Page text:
These issues will not disappear overnight. But I wanted to offer a few ideas on caring for and advocating for the women ministry leaders in our lives. These are practical, concrete actions — many of them drawn from the wisdom shared with Faith & Leadership over the years — that can help female leaders in the church know they are valued and respected.
Don’t assume that you know exactly what the women in ministry in your life need. Instead, invite them to talk freely — and listen to them. In 2019, we interviewed Manuela Casti Yeagley, who served as the lead researcher for a study of early-career clergy in the Flourishing in Ministry project. As Yeagley pointed out, “Church organizations have become more vocal about speaking against sexism, but clergywomen often lament that it mostly happens during big organizational gatherings. These women would like to not just have men onstage telling them what sexism is about but to be invited to speak about their experience in very real terms.”
How often do we extend this kind of invitation? What if we pushed discomfort and defensiveness aside and committed to listening? Yeagley recommended that we “focus on congregational culture, to empower women to speak about what life as a female pastor really looks like.” In what ways can your congregation do this kind of empowering?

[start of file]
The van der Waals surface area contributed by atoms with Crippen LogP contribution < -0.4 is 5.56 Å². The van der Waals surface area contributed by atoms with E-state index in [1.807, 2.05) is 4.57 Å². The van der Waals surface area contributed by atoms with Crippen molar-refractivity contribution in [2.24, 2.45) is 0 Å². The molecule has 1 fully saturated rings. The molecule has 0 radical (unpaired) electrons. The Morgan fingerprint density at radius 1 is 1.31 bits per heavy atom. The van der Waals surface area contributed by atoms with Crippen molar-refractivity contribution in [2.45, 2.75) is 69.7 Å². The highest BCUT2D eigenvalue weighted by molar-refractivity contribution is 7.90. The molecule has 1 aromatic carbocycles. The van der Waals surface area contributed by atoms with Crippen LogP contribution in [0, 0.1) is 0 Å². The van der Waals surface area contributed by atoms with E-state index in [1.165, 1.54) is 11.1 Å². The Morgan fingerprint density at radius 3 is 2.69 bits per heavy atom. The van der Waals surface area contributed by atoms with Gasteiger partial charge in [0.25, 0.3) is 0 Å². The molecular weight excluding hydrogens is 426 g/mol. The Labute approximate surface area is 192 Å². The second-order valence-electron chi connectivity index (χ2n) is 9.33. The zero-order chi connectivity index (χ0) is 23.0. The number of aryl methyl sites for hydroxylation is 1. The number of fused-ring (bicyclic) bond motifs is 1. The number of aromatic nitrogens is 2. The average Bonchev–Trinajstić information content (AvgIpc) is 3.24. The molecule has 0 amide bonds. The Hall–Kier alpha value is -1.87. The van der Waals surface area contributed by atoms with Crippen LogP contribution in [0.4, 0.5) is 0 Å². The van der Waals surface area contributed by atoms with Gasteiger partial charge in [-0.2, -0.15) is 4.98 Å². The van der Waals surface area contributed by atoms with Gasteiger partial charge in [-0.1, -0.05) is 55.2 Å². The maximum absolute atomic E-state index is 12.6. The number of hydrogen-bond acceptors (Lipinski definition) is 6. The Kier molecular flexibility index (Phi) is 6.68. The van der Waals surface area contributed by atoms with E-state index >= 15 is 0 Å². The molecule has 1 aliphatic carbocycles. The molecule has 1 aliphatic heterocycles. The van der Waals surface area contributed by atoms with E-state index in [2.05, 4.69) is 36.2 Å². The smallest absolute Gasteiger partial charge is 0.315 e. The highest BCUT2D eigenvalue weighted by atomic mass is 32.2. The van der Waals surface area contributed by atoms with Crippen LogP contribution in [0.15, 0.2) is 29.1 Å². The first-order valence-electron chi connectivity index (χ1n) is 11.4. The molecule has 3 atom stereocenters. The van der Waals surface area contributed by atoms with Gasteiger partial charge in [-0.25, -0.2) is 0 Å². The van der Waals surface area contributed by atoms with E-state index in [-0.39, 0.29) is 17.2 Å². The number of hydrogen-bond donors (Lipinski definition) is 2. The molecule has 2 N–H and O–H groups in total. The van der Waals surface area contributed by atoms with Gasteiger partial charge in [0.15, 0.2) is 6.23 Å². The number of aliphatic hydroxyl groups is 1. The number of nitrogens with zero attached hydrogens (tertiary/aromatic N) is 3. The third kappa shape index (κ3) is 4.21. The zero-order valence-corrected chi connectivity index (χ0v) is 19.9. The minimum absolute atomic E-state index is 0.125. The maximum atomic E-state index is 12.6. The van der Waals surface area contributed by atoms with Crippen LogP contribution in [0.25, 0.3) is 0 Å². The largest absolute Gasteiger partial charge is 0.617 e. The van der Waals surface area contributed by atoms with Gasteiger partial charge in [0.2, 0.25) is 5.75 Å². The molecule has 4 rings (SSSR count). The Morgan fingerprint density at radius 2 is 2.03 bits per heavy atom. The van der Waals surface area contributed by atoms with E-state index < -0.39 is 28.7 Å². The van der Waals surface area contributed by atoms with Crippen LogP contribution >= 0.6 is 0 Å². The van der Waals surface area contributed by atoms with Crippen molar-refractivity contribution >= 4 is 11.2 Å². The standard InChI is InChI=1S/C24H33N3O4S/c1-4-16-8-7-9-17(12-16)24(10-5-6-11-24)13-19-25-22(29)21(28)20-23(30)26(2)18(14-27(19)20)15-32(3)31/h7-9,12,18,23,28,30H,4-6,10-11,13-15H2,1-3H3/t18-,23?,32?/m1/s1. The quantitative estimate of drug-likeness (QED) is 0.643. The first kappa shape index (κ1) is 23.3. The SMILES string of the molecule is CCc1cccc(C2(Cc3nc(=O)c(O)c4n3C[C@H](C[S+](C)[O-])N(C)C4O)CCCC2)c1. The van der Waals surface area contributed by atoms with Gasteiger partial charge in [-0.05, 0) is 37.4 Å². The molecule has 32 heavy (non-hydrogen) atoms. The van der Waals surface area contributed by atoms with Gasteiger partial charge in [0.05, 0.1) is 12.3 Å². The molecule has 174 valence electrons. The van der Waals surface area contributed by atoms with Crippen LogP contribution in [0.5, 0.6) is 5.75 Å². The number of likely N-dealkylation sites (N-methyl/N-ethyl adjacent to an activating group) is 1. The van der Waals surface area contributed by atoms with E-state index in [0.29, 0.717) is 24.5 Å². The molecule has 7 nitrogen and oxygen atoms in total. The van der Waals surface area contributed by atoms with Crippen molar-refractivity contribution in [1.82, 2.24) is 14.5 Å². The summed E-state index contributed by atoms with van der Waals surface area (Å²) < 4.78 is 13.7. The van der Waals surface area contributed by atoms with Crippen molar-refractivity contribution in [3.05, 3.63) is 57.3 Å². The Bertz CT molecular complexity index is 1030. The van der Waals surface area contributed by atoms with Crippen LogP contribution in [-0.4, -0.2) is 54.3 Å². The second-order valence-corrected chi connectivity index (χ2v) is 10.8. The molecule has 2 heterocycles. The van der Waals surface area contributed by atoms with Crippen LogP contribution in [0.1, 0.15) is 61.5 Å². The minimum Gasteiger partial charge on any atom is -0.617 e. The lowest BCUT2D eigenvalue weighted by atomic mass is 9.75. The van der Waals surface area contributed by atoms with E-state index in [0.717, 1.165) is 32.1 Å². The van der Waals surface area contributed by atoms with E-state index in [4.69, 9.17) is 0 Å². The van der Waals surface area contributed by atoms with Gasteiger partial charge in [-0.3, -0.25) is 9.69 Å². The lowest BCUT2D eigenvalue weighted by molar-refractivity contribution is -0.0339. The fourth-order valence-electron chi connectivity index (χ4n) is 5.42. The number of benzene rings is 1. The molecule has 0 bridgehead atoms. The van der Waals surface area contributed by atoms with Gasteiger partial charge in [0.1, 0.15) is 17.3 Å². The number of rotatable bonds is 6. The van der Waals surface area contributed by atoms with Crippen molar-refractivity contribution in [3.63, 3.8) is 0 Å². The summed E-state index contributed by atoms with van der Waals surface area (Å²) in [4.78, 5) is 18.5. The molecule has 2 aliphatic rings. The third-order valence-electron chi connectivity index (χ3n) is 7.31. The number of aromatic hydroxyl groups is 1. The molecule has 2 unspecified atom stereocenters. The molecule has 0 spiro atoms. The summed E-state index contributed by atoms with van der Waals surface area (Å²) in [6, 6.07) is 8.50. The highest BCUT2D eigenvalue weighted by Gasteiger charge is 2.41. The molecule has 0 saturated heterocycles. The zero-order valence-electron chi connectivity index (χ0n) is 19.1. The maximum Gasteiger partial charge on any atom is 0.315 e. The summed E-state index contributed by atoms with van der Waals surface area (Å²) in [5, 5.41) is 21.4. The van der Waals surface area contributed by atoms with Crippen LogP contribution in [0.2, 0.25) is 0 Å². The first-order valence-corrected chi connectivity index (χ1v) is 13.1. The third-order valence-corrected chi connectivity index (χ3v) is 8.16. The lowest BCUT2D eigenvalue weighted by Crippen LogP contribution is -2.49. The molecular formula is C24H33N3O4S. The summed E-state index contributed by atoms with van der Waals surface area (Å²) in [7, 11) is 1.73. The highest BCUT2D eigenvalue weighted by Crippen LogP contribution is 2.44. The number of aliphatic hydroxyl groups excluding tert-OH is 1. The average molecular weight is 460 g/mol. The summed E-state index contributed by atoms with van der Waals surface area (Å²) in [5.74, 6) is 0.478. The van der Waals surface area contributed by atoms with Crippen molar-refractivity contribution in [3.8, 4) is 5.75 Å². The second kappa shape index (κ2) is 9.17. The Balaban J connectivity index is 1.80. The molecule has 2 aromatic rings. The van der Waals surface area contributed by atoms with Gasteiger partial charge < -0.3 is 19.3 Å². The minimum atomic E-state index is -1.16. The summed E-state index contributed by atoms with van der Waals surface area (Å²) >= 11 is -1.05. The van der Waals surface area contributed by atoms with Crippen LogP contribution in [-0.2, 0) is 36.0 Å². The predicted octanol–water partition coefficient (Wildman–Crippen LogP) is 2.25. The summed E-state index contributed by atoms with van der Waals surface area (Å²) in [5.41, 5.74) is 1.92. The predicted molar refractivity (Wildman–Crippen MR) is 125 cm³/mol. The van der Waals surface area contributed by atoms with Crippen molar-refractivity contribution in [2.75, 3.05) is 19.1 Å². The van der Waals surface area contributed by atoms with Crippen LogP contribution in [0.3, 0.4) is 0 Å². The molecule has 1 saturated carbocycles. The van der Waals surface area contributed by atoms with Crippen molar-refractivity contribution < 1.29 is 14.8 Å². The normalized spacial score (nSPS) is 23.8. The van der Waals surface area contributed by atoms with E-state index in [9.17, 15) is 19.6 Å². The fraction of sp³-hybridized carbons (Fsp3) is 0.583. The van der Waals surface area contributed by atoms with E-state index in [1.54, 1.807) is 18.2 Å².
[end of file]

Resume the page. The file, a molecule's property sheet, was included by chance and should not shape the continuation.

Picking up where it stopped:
Find out what your church and/or denominational policies are on matters like parental leave or time away to care for a sick family member. Unfortunately, you may discover that your church or denomination does not even have these policies in place. As minister-nonprofit leader Susan Rowland Miller and minister-nurse Pamela Graf Short reminded us in 2022, “Many churches and denominational bodies have no parental leave policies. Those that do often have inadequate policies: too little paid leave (6-8 weeks), paid leave at a reduced rate (such as a percentage of full pay), or no paid leave at all (allowing only unpaid time away).”
What systems of support are in place for your ministry leaders who need to step away for a season? Researching the kinds of policies in your context — and acting when what’s available is inadequate — is a way to put your care for all ministry leaders, not just women, into practice.